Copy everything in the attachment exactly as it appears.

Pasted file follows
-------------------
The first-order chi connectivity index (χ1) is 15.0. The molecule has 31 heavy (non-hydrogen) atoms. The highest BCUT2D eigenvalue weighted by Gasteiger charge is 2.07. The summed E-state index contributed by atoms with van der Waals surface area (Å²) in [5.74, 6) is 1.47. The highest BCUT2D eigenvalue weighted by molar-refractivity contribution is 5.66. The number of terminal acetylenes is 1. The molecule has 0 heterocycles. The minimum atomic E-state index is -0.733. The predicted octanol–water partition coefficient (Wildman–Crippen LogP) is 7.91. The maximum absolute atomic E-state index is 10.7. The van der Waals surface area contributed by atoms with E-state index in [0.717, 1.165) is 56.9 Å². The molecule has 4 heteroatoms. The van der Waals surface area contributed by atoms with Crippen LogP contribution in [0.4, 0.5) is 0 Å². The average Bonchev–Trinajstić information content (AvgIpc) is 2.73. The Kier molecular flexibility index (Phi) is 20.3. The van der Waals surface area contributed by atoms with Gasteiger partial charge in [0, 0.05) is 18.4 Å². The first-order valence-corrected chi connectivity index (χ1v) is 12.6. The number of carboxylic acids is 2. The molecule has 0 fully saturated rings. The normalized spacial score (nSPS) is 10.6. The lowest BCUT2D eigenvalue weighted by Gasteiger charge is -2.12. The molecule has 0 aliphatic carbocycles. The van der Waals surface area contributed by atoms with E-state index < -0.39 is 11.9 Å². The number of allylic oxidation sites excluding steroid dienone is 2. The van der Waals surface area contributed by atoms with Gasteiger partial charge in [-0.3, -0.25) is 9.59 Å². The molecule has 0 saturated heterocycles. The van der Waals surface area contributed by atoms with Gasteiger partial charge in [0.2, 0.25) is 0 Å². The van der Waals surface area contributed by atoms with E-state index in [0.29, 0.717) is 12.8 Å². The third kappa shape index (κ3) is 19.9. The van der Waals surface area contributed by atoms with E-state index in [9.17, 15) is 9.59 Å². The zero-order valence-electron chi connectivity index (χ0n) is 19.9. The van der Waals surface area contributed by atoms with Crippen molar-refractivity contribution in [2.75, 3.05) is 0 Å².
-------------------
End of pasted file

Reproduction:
The first-order chi connectivity index (χ1) is 15.0. The molecule has 31 heavy (non-hydrogen) atoms. The highest BCUT2D eigenvalue weighted by Gasteiger charge is 2.07. The summed E-state index contributed by atoms with van der Waals surface area (Å²) in [5.74, 6) is 1.47. The highest BCUT2D eigenvalue weighted by molar-refractivity contribution is 5.66. The number of terminal acetylenes is 1. The molecule has 0 heterocycles. The minimum atomic E-state index is -0.733. The predicted octanol–water partition coefficient (Wildman–Crippen LogP) is 7.91. The maximum absolute atomic E-state index is 10.7. The van der Waals surface area contributed by atoms with E-state index in [0.717, 1.165) is 56.9 Å². The molecule has 4 heteroatoms. The van der Waals surface area contributed by atoms with Crippen LogP contribution in [0.4, 0.5) is 0 Å². The average Bonchev–Trinajstić information content (AvgIpc) is 2.73. The Kier molecular flexibility index (Phi) is 20.3. The van der Waals surface area contributed by atoms with Gasteiger partial charge in [0, 0.05) is 18.4 Å². The first-order valence-corrected chi connectivity index (χ1v) is 12.6. The number of carboxylic acids is 2. The molecule has 0 fully saturated rings. The normalized spacial score (nSPS) is 10.6. The lowest BCUT2D eigenvalue weighted by Gasteiger charge is -2.12. The molecule has 0 aliphatic carbocycles. The van der Waals surface area contributed by atoms with E-state index < -0.39 is 11.9 Å². The number of allylic oxidation sites excluding steroid dienone is 2. The van der Waals surface area contributed by atoms with Gasteiger partial charge in [-0.3, -0.25) is 9.59 Å². The molecule has 0 saturated heterocycles. The van der Waals surface area contributed by atoms with Gasteiger partial charge in [0.2, 0.25) is 0 Å². The van der Waals surface area contributed by atoms with E-state index in [0.29, 0.717) is 12.8 Å². The third kappa shape index (κ3) is 19.9. The van der Waals surface area contributed by atoms with E-state index in [9.17, 15) is 9.59 Å². The zero-order valence-electron chi connectivity index (χ0n) is 19.9. The van der Waals surface area contributed by atoms with Crippen molar-refractivity contribution in [2.75, 3.05) is 0 Å².